We really want to be in the moment of each day. Because it’s springtime and there are tulips. And here in Southern California, we don’t have tulips, but the roses just came out in my garden and I’m really trying to appreciate those roses at the same time.
Q: Is there anything helpful about trying to reframe prom for kids and say, “I know you’ve been looking forward to this, but ask a bunch of people who went last year how fun it was” so they can see that it’s not the greatest night of their lives?
Mogel: That’s kind of a cross between a publicist and a CIA agent. You’re trying to sell the idea that prom’s not so happy, so they shouldn’t be so disappointed. And the CIA agent says, “I have some intel.” I think that the chapter about teenagers in the book is called Spirit Guides in Disguise. And when I talk about teenage boys, I say treat them as though they are an exchange student from Kazakhstan. You’re very interested in the ways of this different culture and you are interested in being educated about it.
And for the girls, it’s as if you’re visiting a niece from a distance state. She’s the daughter of your least favorite sister. You don’t care about her that much. This way you insert some distance so you don’t feel like you have to save them from their deep emotions. In this role, you’re captivated. You’re enchanted. You’re curious and you’re naive. And that’s your approach towards their wonderful creativity and ballast for keeping the ship from sinking. You become an observer, an appreciative observer, rather than a problem solver.
Q: Do you think that our kids are navigating these losses better than we are as parents because ours is double-layered: We see it through the eyes of our kids who are feeling a loss and we also feel a loss.
Mogel: I entirely agree with you. They deal with most things better than we do, although we are so tuned in to their missteps. And one of your other guests on this series said it so beautifully, she said they are not what they are going to turn out to be. But what we do is we mistake a snapshot for the epic movie of their lives. So we look at every moment and say, “Oh, this is the character of my child or this is the kind of person I raised.” And we judge ourselves.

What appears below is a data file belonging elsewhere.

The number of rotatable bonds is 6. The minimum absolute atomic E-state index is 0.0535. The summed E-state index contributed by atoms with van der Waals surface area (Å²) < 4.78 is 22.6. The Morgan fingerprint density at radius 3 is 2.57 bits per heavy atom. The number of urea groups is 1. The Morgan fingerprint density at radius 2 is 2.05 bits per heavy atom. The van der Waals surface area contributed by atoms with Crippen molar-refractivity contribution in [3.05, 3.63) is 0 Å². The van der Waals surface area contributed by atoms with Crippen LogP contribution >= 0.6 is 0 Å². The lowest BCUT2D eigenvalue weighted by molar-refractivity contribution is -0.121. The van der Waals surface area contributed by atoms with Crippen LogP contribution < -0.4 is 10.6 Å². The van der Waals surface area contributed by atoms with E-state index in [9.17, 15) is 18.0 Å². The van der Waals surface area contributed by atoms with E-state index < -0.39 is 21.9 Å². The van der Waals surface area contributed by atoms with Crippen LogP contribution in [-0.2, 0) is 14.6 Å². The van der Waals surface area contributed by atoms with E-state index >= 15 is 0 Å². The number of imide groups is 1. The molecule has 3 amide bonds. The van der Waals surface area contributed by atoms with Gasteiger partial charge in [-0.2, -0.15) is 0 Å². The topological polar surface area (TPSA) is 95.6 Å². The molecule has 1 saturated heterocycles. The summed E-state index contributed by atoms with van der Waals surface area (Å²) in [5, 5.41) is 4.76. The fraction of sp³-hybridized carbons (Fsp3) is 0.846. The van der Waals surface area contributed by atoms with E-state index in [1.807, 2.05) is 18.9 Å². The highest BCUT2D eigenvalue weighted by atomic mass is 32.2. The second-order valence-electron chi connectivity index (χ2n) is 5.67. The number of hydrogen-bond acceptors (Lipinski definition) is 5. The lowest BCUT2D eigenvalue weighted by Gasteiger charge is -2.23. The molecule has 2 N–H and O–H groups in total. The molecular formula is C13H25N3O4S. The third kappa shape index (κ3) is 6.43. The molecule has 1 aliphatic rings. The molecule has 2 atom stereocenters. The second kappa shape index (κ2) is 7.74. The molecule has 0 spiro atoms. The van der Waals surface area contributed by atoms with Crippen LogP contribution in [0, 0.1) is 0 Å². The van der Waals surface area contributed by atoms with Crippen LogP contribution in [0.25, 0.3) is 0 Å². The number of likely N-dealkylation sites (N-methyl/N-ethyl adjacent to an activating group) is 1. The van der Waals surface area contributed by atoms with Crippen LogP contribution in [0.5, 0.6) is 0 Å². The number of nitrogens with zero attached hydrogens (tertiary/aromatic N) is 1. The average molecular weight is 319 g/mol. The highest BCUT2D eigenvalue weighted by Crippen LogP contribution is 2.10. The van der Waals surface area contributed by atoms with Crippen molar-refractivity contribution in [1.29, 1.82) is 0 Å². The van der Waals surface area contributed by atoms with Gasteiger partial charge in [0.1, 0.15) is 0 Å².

I talk to parents a lot about their own separation anxiety when their children go off to college. And it’s often unconscious. Then I see them with tracking devices. And I always think of parolees with ankle bracelets. So we know when our college freshmen took a breath or then didn’t take a breath. It’s like the new baby monitors that tell you what your child’s body temperature is when you’re out to dinner.
And so this letting go was going to be marked by a glorious ceremony or party, which is one of the beautiful things that we have in our in our culture. We have traditions and parents are grieving that this tradition has been taken away from them. And the kids in the meantime are figuring out some very inventive way to create a substitute that you will be able to either look at in a video or even participate in.
Q: Any final words of advice?
Mogel: It’s extremely important to take care of ourselves right now and everyone is saying this and it’s just become a kind of shallow platitude, but it’s vital. And that means getting away from these people you’re locked up with. It may mean telling somebody who wants to run or walk with you that you need to go on that walk by yourself. Or saying you need some time to watch something that is your low-level pleasure on TV without the group. And we need to figure out how to make space within the cloister and also at the same time to be deeply grateful for the shelter that we have.